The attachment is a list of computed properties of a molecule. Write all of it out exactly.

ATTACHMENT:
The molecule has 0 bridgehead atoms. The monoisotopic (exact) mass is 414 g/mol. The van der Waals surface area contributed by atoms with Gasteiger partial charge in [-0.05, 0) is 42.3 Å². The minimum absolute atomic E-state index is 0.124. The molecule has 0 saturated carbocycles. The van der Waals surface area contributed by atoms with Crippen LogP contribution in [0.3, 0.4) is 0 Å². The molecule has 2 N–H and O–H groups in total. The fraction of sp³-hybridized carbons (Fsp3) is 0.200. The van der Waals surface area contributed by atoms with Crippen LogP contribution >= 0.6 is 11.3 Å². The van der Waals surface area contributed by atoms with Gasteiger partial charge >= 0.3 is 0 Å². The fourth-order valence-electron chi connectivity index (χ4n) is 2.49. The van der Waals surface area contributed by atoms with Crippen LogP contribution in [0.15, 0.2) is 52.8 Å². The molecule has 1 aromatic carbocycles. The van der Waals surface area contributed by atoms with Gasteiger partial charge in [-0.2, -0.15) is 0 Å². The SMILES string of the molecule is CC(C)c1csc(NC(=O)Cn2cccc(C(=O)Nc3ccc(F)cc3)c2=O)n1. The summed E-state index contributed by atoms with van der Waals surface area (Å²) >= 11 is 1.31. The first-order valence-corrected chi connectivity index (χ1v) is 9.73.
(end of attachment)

The molecule has 0 bridgehead atoms. The monoisotopic (exact) mass is 414 g/mol. The van der Waals surface area contributed by atoms with Gasteiger partial charge in [-0.05, 0) is 42.3 Å². The minimum absolute atomic E-state index is 0.124. The molecule has 0 saturated carbocycles. The van der Waals surface area contributed by atoms with Crippen LogP contribution in [0.3, 0.4) is 0 Å². The molecule has 2 N–H and O–H groups in total. The fraction of sp³-hybridized carbons (Fsp3) is 0.200. The van der Waals surface area contributed by atoms with Crippen LogP contribution >= 0.6 is 11.3 Å². The van der Waals surface area contributed by atoms with Gasteiger partial charge >= 0.3 is 0 Å². The fourth-order valence-electron chi connectivity index (χ4n) is 2.49. The van der Waals surface area contributed by atoms with Crippen LogP contribution in [0.15, 0.2) is 52.8 Å². The molecule has 1 aromatic carbocycles. The van der Waals surface area contributed by atoms with Gasteiger partial charge in [-0.2, -0.15) is 0 Å². The SMILES string of the molecule is CC(C)c1csc(NC(=O)Cn2cccc(C(=O)Nc3ccc(F)cc3)c2=O)n1. The summed E-state index contributed by atoms with van der Waals surface area (Å²) >= 11 is 1.31. The first-order valence-corrected chi connectivity index (χ1v) is 9.73.